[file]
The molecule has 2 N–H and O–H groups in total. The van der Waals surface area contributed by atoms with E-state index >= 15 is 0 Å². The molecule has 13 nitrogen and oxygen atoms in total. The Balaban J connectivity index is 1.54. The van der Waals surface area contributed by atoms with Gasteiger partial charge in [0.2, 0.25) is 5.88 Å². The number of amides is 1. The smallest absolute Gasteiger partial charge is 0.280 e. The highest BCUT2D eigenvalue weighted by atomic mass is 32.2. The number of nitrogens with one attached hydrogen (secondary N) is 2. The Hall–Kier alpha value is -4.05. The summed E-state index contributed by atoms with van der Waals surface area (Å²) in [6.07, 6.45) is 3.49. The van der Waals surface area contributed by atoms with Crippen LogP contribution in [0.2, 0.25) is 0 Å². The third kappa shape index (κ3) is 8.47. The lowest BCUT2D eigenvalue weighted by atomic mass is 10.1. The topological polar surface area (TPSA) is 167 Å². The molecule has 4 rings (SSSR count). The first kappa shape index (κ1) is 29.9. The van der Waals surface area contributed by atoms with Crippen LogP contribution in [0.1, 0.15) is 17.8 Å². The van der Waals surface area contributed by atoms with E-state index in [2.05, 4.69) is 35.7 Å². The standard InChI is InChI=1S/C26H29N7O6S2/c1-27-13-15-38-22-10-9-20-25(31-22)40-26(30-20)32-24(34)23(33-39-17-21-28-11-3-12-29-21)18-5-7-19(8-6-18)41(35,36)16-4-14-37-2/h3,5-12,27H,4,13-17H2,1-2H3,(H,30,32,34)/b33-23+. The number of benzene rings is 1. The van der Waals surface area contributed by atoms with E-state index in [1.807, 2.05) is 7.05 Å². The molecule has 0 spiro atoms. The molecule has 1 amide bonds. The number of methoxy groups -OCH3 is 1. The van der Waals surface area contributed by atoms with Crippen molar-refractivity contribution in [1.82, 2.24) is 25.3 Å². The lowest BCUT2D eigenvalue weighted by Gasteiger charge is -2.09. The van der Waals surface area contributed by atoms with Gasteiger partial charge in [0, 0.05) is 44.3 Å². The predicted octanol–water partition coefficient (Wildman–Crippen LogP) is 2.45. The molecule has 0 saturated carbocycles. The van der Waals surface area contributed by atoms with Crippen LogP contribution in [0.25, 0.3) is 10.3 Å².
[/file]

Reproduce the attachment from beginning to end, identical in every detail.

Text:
The molecule has 2 N–H and O–H groups in total. The van der Waals surface area contributed by atoms with E-state index >= 15 is 0 Å². The molecule has 13 nitrogen and oxygen atoms in total. The Balaban J connectivity index is 1.54. The van der Waals surface area contributed by atoms with Gasteiger partial charge in [0.2, 0.25) is 5.88 Å². The number of amides is 1. The smallest absolute Gasteiger partial charge is 0.280 e. The highest BCUT2D eigenvalue weighted by atomic mass is 32.2. The number of nitrogens with one attached hydrogen (secondary N) is 2. The Hall–Kier alpha value is -4.05. The summed E-state index contributed by atoms with van der Waals surface area (Å²) in [6.07, 6.45) is 3.49. The van der Waals surface area contributed by atoms with Crippen LogP contribution in [0.2, 0.25) is 0 Å². The third kappa shape index (κ3) is 8.47. The lowest BCUT2D eigenvalue weighted by atomic mass is 10.1. The topological polar surface area (TPSA) is 167 Å². The molecule has 4 rings (SSSR count). The first kappa shape index (κ1) is 29.9. The van der Waals surface area contributed by atoms with Crippen LogP contribution in [0.1, 0.15) is 17.8 Å². The van der Waals surface area contributed by atoms with E-state index in [2.05, 4.69) is 35.7 Å². The standard InChI is InChI=1S/C26H29N7O6S2/c1-27-13-15-38-22-10-9-20-25(31-22)40-26(30-20)32-24(34)23(33-39-17-21-28-11-3-12-29-21)18-5-7-19(8-6-18)41(35,36)16-4-14-37-2/h3,5-12,27H,4,13-17H2,1-2H3,(H,30,32,34)/b33-23+. The number of benzene rings is 1. The van der Waals surface area contributed by atoms with E-state index in [1.807, 2.05) is 7.05 Å². The molecule has 0 spiro atoms. The molecule has 1 amide bonds. The number of methoxy groups -OCH3 is 1. The van der Waals surface area contributed by atoms with Crippen molar-refractivity contribution in [1.82, 2.24) is 25.3 Å². The lowest BCUT2D eigenvalue weighted by Gasteiger charge is -2.09. The van der Waals surface area contributed by atoms with Gasteiger partial charge in [0, 0.05) is 44.3 Å². The predicted octanol–water partition coefficient (Wildman–Crippen LogP) is 2.45. The molecule has 0 saturated carbocycles. The van der Waals surface area contributed by atoms with Crippen LogP contribution in [0.25, 0.3) is 10.3 Å².